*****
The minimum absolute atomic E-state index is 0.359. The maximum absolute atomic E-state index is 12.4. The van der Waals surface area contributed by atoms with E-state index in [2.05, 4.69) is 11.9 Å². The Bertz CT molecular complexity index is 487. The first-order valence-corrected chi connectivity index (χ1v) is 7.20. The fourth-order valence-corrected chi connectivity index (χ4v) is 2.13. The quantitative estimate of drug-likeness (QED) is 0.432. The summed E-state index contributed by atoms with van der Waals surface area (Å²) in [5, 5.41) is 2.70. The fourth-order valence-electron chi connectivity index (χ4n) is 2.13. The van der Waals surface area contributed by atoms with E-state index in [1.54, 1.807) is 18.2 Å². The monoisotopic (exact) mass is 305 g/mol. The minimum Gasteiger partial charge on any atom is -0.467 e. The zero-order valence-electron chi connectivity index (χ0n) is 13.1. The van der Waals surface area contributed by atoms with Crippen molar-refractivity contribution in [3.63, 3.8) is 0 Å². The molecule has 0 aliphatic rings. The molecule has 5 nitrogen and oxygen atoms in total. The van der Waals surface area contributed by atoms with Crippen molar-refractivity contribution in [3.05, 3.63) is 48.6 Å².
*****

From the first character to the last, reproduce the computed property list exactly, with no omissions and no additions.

The minimum absolute atomic E-state index is 0.359. The maximum absolute atomic E-state index is 12.4. The van der Waals surface area contributed by atoms with E-state index in [2.05, 4.69) is 11.9 Å². The Bertz CT molecular complexity index is 487. The first-order valence-corrected chi connectivity index (χ1v) is 7.20. The fourth-order valence-corrected chi connectivity index (χ4v) is 2.13. The quantitative estimate of drug-likeness (QED) is 0.432. The summed E-state index contributed by atoms with van der Waals surface area (Å²) in [5, 5.41) is 2.70. The fourth-order valence-electron chi connectivity index (χ4n) is 2.13. The van der Waals surface area contributed by atoms with E-state index in [1.54, 1.807) is 18.2 Å². The monoisotopic (exact) mass is 305 g/mol. The minimum Gasteiger partial charge on any atom is -0.467 e. The zero-order valence-electron chi connectivity index (χ0n) is 13.1. The van der Waals surface area contributed by atoms with Crippen molar-refractivity contribution in [3.63, 3.8) is 0 Å². The molecule has 0 aliphatic rings. The molecule has 5 nitrogen and oxygen atoms in total. The van der Waals surface area contributed by atoms with Crippen molar-refractivity contribution in [3.05, 3.63) is 48.6 Å².